Chad Orzel in Forbes:
The 2018 Nobel Prize in Physics was announced this morning “for groundbreaking inventions in the field of laser physics.” This is really two half-prizes, though: one to Arthur Ashkin for the development of “optical tweezers” that use laser light to move small objects around, and the other to Gérard Mourou and Donna Strickland for the development of techniques to make ultra-short, ultra-intense laser pulses. These are both eminently Nobel-worthy, but really aren’t all that closely related, so I’m going to split talking about them into two separate posts; this first one will deal with the Mourou and Strickland half, because I suspect it’s the less immediately comprehensible of the two, and thus probably needs more unpacking.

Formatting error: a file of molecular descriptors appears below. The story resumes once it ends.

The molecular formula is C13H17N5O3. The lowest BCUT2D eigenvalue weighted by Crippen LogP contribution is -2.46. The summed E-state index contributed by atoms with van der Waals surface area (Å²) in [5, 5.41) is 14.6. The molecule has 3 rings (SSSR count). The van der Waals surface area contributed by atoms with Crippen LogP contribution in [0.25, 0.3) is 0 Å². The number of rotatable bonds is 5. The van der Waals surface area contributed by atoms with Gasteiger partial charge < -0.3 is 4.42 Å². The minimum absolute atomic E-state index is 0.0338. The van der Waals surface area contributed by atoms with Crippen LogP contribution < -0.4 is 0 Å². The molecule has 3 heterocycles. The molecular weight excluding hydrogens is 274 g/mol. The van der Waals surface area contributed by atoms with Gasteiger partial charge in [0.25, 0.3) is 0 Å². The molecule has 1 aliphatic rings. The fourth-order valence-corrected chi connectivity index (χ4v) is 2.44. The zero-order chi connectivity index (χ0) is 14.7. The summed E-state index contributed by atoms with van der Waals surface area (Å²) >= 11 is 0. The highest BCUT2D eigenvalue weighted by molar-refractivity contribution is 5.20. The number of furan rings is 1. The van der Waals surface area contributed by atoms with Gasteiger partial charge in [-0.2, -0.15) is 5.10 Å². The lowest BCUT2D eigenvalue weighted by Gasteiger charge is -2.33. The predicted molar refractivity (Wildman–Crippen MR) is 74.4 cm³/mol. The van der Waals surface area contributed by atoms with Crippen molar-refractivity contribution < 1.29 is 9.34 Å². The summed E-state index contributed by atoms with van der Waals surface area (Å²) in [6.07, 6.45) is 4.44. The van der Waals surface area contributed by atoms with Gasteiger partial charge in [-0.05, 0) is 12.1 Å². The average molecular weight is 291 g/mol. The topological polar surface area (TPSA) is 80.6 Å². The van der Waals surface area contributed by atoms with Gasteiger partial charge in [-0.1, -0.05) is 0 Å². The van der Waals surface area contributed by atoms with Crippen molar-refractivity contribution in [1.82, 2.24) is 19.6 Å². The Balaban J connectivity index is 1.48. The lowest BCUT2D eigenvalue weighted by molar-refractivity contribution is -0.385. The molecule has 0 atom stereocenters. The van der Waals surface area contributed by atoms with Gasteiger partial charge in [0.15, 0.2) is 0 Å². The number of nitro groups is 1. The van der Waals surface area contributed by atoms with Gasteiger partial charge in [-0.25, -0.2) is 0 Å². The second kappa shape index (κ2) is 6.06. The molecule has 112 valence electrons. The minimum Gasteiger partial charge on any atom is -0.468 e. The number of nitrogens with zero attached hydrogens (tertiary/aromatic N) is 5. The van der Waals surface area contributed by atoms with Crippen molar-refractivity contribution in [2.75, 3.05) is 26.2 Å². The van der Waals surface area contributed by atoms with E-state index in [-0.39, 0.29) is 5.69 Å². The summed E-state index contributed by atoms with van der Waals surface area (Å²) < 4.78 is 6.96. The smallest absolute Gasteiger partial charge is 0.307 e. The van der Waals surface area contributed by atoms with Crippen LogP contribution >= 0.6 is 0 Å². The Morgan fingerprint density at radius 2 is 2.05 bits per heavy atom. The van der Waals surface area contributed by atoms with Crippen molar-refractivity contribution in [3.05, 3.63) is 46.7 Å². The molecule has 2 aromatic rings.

What Mourou and Strickland did was to develop a method for boosting the intensity and reducing the duration of pulses from a pulsed laser. This plays a key role in all manner of techniques that need really high intensity light, from eye surgery to laser-based acceleration of charged particles (sometimes touted as a tool for next-generation particle accelerators), or really fast pulses of light such as recent experiments looking at how long it takes to knock an electron out of a molecule. This kind of enabling of other science is exactly the kind of thing that the Nobel Prize ought to recognize and support, so I think this is a great choice for a prize.